No delay of Virginia execution
UPDATE Tuesday night
Virginia Gov. Tim Kaine turned down a request for clemency, allowing the execution of Kevin Green to proceed. A statement by the governor can be found here.
The Supreme Court early Tuesday evening refused to delay the execution in Virginia of Kevin Green. Simultaneously, the Court denied review of a new appeal by Green, raising issues about the time allowed for filing a habeas challenge. The Court’s order, along with a dissent by Justice John Paul Stevens, joined by Justice Ruth Bader Ginsburg, can be found here.
Since the Court’s ruling in Baze v. Rees (07-5439) on April 16, clearing the way for the resumption of executions, the Justices have stayed only one scheduled execution — in the case of Edward Nathaniel Bell, another death-row inmate in Virginia. The Court granted review of Bell’s appeal (Bell v. Kelly, 07-1223) on May 12; the key issue in that case is whether federal courts, in hearing challenges by state prisoners, must defer to state court findings even if the state court did not consider the evidence at issue.
In Virginia, Kevin Green was convicted of murder and sentenced to death for the 1998 shooting death of Patricia L. Vaughn at the grocery store she and her husband owned in Brunswick County, VA. Green had previously been a customer at the store, mainly to cash his payroll checks from a nearby lumber company.
In his new appeal (Green v. Johnson, 07-10988), Green contended that his defense lawyers had improperly failed to appeal the robbery portions of his guilty verdict, even while appealing the murder conviction. They won a new trial on the murder count, but not on the robbery count, and this, Green contended, allowed the jury to learn about the robbery conviction — information that he argued increased the chances of his being convicted anew of murder and sentenced to death. He was denied a chance to raise this issue in his first federal habeas petition; that petition was denied by the Fourth Circuit Court, leading to Green’s new appeal.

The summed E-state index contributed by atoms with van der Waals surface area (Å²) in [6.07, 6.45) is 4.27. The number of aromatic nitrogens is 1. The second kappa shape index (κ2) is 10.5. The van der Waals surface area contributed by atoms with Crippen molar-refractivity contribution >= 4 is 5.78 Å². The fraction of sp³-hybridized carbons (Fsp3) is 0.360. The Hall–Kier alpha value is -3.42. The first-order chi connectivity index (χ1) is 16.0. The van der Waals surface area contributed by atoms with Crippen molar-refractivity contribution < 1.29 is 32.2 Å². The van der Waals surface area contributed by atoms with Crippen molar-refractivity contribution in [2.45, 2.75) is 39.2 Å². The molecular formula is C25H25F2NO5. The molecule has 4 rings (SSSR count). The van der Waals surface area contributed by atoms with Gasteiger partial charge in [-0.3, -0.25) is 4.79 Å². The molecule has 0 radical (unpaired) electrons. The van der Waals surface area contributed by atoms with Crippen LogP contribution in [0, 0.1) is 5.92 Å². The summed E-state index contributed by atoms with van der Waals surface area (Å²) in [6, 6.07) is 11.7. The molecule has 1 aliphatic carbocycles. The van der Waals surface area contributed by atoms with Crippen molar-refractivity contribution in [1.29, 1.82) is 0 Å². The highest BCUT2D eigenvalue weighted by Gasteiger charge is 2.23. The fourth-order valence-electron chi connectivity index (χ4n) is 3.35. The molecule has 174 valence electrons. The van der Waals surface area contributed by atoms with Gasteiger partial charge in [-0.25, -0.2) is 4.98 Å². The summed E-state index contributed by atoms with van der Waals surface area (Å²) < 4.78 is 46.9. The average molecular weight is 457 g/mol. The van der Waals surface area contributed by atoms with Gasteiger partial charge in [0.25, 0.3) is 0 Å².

Justice Stevens’ dissent complained that the state of Virginia planned to execute Green before the Court had a full opportunity to review his legal claims. As he has before, Stevens argued that the Court should follow the regular practice of staying all executions that are scheduled before the Court had time to review the denial of a first habeas petition.
Green’s stay application was 07A913. In denying that application and the petition for certiorari, the Court provided no explanation. Green’s stay request was filed with Chief Justice John G. Roberts, Jr., Circuit Justice for the Circuit that includes Virginia. Roberts referred the matter to the full Court.
Green’s execution was scheduled for 9 p.m. Tuesday.
The next scheduled execution is in Texas, where Derrick Sonnier is to die next Tuesday, followed by Curtis Osborne in Georgia on Wednesday. At present, eight executions, including Sonnier’s and Osborne’s, are due in June — three in Texas, two in Virginia, and one each in Georgia, South Carolina and Oklahoma.